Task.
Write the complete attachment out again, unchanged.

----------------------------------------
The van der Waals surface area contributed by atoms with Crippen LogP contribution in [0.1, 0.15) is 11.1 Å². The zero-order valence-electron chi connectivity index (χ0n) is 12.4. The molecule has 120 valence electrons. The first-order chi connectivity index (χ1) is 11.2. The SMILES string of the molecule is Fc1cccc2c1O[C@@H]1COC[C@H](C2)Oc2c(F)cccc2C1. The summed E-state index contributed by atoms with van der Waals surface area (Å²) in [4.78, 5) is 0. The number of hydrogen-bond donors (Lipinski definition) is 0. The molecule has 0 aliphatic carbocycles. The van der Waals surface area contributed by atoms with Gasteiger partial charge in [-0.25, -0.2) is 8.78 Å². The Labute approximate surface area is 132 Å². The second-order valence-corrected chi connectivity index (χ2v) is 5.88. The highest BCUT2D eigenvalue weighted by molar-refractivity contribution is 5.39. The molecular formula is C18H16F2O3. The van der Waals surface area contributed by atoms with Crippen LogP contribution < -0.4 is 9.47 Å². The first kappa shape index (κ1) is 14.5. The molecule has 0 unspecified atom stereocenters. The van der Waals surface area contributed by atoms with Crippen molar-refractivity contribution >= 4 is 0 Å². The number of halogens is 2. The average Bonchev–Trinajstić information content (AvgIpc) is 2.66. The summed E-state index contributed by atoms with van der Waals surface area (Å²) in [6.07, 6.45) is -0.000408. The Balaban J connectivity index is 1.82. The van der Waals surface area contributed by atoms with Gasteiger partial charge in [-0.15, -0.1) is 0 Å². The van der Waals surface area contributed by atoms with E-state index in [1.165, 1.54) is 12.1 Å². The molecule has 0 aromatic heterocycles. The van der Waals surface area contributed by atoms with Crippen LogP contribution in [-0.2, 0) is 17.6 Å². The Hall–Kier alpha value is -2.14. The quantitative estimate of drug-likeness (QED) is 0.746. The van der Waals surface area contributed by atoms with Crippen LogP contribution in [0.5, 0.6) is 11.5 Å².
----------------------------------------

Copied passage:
The van der Waals surface area contributed by atoms with Crippen LogP contribution in [0.1, 0.15) is 11.1 Å². The zero-order valence-electron chi connectivity index (χ0n) is 12.4. The molecule has 120 valence electrons. The first-order chi connectivity index (χ1) is 11.2. The SMILES string of the molecule is Fc1cccc2c1O[C@@H]1COC[C@H](C2)Oc2c(F)cccc2C1. The summed E-state index contributed by atoms with van der Waals surface area (Å²) in [4.78, 5) is 0. The number of hydrogen-bond donors (Lipinski definition) is 0. The molecule has 0 aliphatic carbocycles. The van der Waals surface area contributed by atoms with Gasteiger partial charge in [-0.25, -0.2) is 8.78 Å². The Labute approximate surface area is 132 Å². The second-order valence-corrected chi connectivity index (χ2v) is 5.88. The highest BCUT2D eigenvalue weighted by molar-refractivity contribution is 5.39. The molecular formula is C18H16F2O3. The van der Waals surface area contributed by atoms with Crippen LogP contribution < -0.4 is 9.47 Å². The first kappa shape index (κ1) is 14.5. The molecule has 0 unspecified atom stereocenters. The van der Waals surface area contributed by atoms with Crippen molar-refractivity contribution >= 4 is 0 Å². The number of halogens is 2. The average Bonchev–Trinajstić information content (AvgIpc) is 2.66. The summed E-state index contributed by atoms with van der Waals surface area (Å²) in [6.07, 6.45) is -0.000408. The Balaban J connectivity index is 1.82. The van der Waals surface area contributed by atoms with Gasteiger partial charge in [-0.15, -0.1) is 0 Å². The van der Waals surface area contributed by atoms with E-state index in [1.165, 1.54) is 12.1 Å². The molecule has 0 aromatic heterocycles. The van der Waals surface area contributed by atoms with Crippen LogP contribution in [-0.2, 0) is 17.6 Å². The Hall–Kier alpha value is -2.14. The quantitative estimate of drug-likeness (QED) is 0.746. The van der Waals surface area contributed by atoms with Crippen LogP contribution in [0.5, 0.6) is 11.5 Å².